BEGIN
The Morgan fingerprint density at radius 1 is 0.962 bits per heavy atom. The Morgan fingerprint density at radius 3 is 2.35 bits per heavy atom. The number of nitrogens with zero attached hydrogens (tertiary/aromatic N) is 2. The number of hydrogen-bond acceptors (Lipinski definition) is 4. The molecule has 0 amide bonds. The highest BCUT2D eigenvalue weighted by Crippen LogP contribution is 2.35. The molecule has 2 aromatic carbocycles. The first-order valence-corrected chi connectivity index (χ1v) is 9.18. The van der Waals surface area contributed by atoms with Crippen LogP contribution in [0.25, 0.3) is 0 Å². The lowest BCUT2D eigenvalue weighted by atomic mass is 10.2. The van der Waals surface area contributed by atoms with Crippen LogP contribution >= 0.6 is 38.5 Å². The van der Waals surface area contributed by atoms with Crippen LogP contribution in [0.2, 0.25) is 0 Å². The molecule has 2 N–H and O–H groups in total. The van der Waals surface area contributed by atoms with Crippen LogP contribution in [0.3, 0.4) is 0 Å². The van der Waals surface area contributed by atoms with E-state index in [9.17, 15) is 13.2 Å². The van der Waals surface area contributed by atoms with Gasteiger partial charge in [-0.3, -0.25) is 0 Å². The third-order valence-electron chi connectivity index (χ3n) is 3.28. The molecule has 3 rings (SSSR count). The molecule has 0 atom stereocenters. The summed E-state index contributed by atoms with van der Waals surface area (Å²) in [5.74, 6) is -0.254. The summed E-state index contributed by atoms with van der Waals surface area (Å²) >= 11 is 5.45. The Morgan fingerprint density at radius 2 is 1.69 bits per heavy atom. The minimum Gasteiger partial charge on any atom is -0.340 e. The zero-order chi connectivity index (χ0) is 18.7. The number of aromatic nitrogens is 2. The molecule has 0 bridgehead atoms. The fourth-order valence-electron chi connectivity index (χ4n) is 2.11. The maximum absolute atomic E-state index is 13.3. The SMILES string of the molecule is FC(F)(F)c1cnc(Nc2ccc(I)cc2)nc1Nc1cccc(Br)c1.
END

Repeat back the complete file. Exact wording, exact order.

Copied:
The Morgan fingerprint density at radius 1 is 0.962 bits per heavy atom. The Morgan fingerprint density at radius 3 is 2.35 bits per heavy atom. The number of nitrogens with zero attached hydrogens (tertiary/aromatic N) is 2. The number of hydrogen-bond acceptors (Lipinski definition) is 4. The molecule has 0 amide bonds. The highest BCUT2D eigenvalue weighted by Crippen LogP contribution is 2.35. The molecule has 2 aromatic carbocycles. The first-order valence-corrected chi connectivity index (χ1v) is 9.18. The van der Waals surface area contributed by atoms with Crippen LogP contribution in [0.25, 0.3) is 0 Å². The lowest BCUT2D eigenvalue weighted by atomic mass is 10.2. The van der Waals surface area contributed by atoms with Crippen LogP contribution >= 0.6 is 38.5 Å². The van der Waals surface area contributed by atoms with Crippen LogP contribution in [0.2, 0.25) is 0 Å². The molecule has 2 N–H and O–H groups in total. The van der Waals surface area contributed by atoms with Crippen LogP contribution in [0.3, 0.4) is 0 Å². The van der Waals surface area contributed by atoms with E-state index in [9.17, 15) is 13.2 Å². The van der Waals surface area contributed by atoms with Gasteiger partial charge in [-0.3, -0.25) is 0 Å². The third-order valence-electron chi connectivity index (χ3n) is 3.28. The molecule has 3 rings (SSSR count). The molecule has 0 atom stereocenters. The summed E-state index contributed by atoms with van der Waals surface area (Å²) in [5.74, 6) is -0.254. The summed E-state index contributed by atoms with van der Waals surface area (Å²) >= 11 is 5.45. The Morgan fingerprint density at radius 2 is 1.69 bits per heavy atom. The minimum Gasteiger partial charge on any atom is -0.340 e. The zero-order chi connectivity index (χ0) is 18.7. The number of aromatic nitrogens is 2. The molecule has 0 bridgehead atoms. The fourth-order valence-electron chi connectivity index (χ4n) is 2.11. The maximum absolute atomic E-state index is 13.3. The SMILES string of the molecule is FC(F)(F)c1cnc(Nc2ccc(I)cc2)nc1Nc1cccc(Br)c1.